• Parodied and lampshaded with Alan's mystery patient at the end of the first act of the second game. After Alan leaves the room, the patient tells Bradley to turn the lights on before he leaves, so he can have his dramatic reveal...
      The President: DUN DUN DUN!
    • The actual reveal happens in the second act, where the president finally reveals himself to be none other than Dwayne Pipe.
  • Revive Kills Zombie: In this case, vampire. Applying healing gel on Vladimir Ampire from the second game hurts him, but his heart rate is always zero, so it doesn't matter.
  • Roadside Surgery: Almost every level in the games takes place in an unconventional location to do surgery. Only a minority of them are set in risky places, to say the least.
  • Running Gag: Alan and his allies/successors seem to always have problems when it comes to dealing with exterminating bugs, especially when it comes to Dwayne's bugs.
  • Sampling: After the Pocket Mortys event, the fourth game's menu theme sampled various sound effects from the former game.
  • Save the Villain: Occurs with Dwayne's second surgery in the second game and Hubris' second surgery in the third. In the pre-operation cutscene of the latter level, Alan justifies it to Ophelia by claiming that saving everyone is one of Dr. Bleed's standards.
  • Saving Christmas: Parodied in the plot of Christmas Edition, where Alan decides to save Christmas by finding and performing surgery on Santa... after he ran over Santa in the first place.
  • Screams Like a Little Girl: Alan does this in the intros to the first game and Christmas Edition. Amusingly, both situations happen to involve him driving a vehicle and running someone over while he's distracted reading a surgery magazine.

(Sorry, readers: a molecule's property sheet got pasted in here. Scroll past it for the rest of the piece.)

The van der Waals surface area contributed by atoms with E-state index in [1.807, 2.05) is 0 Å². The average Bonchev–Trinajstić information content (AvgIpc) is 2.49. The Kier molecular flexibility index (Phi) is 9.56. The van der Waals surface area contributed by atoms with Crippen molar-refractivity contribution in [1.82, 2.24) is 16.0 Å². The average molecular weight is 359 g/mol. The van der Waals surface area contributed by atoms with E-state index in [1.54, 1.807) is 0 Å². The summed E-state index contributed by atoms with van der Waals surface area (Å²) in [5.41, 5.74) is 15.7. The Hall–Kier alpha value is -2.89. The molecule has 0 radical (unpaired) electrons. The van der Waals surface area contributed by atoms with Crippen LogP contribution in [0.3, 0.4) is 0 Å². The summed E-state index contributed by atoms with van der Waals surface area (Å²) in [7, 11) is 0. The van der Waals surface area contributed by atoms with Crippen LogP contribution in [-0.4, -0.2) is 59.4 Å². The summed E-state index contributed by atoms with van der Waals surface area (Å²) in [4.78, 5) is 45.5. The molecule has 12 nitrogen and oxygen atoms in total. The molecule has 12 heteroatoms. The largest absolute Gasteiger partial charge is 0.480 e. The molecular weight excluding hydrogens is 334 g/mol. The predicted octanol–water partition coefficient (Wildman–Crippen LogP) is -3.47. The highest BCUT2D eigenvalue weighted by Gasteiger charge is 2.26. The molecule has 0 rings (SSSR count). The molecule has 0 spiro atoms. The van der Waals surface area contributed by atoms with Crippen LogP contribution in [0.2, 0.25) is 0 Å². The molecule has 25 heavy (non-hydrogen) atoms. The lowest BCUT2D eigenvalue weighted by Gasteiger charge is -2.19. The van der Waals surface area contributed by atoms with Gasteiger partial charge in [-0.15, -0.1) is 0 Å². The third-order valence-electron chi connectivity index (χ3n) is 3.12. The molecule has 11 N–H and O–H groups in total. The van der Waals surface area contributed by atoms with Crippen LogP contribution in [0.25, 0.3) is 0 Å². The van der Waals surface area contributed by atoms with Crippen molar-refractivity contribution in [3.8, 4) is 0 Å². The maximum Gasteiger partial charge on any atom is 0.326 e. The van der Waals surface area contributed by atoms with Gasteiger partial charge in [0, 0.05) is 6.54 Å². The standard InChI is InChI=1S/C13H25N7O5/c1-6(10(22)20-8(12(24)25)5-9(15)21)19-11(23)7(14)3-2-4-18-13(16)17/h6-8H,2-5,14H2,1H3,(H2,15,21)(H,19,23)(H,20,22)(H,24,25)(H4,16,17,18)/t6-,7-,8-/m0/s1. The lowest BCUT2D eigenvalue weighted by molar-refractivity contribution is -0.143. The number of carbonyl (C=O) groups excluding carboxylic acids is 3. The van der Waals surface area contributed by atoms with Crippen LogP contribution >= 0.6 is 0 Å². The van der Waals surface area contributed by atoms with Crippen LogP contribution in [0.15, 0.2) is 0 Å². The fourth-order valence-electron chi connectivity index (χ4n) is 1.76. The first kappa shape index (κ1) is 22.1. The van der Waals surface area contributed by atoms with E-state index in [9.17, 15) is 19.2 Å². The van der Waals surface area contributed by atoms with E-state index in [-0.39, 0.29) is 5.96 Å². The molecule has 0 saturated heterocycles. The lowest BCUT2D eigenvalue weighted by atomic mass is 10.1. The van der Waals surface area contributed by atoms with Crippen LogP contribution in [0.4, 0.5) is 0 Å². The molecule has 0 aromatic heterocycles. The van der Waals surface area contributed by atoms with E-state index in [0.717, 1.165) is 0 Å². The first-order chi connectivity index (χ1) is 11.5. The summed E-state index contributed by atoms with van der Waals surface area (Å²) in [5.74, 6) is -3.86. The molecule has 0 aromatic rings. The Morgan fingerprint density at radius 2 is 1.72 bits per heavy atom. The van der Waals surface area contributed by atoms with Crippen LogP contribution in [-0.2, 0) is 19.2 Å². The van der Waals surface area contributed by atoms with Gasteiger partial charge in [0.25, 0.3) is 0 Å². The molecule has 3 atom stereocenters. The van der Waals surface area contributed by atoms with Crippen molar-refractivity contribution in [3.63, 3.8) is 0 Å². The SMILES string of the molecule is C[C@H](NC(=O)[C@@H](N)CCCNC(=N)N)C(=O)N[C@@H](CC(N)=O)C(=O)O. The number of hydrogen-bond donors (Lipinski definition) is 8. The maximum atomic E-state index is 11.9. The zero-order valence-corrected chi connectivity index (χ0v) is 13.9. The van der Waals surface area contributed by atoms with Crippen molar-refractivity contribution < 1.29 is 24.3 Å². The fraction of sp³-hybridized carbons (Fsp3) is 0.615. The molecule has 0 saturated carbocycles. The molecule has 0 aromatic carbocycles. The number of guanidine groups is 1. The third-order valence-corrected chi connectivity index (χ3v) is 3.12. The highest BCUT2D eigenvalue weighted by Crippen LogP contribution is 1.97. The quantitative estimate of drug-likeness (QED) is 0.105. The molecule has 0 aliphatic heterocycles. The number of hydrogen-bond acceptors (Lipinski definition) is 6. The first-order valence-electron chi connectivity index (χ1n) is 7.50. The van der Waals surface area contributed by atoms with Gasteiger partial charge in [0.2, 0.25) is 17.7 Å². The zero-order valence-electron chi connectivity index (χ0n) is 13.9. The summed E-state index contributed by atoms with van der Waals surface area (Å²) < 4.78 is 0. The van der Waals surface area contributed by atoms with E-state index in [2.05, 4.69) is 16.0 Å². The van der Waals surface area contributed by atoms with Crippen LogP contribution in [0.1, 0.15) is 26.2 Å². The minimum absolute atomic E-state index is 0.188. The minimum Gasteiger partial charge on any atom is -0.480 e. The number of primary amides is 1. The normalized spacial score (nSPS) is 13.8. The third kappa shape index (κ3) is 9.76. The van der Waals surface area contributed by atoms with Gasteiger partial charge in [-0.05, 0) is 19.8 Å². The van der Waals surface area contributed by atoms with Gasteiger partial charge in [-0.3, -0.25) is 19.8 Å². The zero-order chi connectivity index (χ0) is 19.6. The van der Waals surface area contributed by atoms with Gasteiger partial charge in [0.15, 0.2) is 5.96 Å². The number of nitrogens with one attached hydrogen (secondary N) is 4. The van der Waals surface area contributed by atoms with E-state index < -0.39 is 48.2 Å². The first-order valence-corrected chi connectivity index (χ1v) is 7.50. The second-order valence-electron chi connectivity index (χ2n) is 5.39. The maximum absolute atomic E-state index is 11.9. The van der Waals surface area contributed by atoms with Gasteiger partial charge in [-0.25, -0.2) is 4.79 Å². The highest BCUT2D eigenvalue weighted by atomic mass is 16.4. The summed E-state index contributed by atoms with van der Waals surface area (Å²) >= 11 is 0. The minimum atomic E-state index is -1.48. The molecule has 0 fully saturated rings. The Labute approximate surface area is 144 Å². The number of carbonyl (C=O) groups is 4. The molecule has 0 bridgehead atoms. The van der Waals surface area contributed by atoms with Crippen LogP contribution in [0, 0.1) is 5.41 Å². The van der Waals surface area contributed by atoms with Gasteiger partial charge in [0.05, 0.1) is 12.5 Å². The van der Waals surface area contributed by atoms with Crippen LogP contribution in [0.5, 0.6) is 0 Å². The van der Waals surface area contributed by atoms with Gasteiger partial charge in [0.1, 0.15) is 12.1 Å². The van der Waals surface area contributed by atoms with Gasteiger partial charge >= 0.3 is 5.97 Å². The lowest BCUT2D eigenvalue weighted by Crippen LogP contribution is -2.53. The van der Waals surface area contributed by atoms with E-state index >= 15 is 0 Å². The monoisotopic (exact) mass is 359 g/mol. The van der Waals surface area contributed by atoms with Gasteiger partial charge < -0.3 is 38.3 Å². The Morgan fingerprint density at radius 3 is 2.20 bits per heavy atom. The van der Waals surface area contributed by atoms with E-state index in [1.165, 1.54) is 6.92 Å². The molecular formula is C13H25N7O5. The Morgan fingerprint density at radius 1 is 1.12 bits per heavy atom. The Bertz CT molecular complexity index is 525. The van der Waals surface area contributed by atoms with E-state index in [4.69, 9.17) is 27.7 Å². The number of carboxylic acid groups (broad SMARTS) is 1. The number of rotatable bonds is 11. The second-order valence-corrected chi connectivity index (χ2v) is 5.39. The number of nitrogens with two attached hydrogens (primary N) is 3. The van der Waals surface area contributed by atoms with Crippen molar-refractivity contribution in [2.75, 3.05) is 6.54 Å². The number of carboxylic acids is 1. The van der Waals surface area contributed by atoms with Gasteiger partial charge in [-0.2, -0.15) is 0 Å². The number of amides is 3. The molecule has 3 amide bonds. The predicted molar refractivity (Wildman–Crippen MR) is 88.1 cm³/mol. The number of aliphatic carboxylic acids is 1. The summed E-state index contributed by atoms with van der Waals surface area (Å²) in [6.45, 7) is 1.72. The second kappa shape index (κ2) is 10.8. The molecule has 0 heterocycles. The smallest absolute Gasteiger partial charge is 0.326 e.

• Shared Universe: With invokedSpiritual Successor games Amateur Ninja and Gigolo Assassin.
  • Shout-Out:
    • One level in the first game tasks you with disarming a bomb, like in Trauma Center. In fact, save for the order of operations, disarming the bomb is little different from the bomb in Under the Knife; detonator pins, wire cutting, and burning things out (although you burn out fuses instead of microchips, and handle the wires first.)
    • The Optional Bosses in the first game are pretty much walking Shout-Outs, the referenced works including Back to the Future, Superman and Short Circuit.
    • The second game has you giving a pig named Napoleon Trotterski opposable thumbs and a voice, in a reference to Animal Farm.
    • In the fourth game, you get rid of ghosts by sucking them up with your vacuum.
  • Significant Anagram:
    • Flip the "lan" in Alan's name and you get... well, at least it's not called Amateur Proctologist.
    • Same case goes to Bradley's real name of Buttley Probe Jr. if you remove the "ley".
  • Suck Out the Poison: You do this with syringes, and it will automatically cure the person of their poisoning... for some reason.
  • That Came Out Wrong: In the third game, when Ophelia and Alan deal with a woman that's stuck wearing a cursed chastity belt her overprotective dad forced her to wear:
    Ophelia: Alan, quick! I'm going to try to get inside her underwear!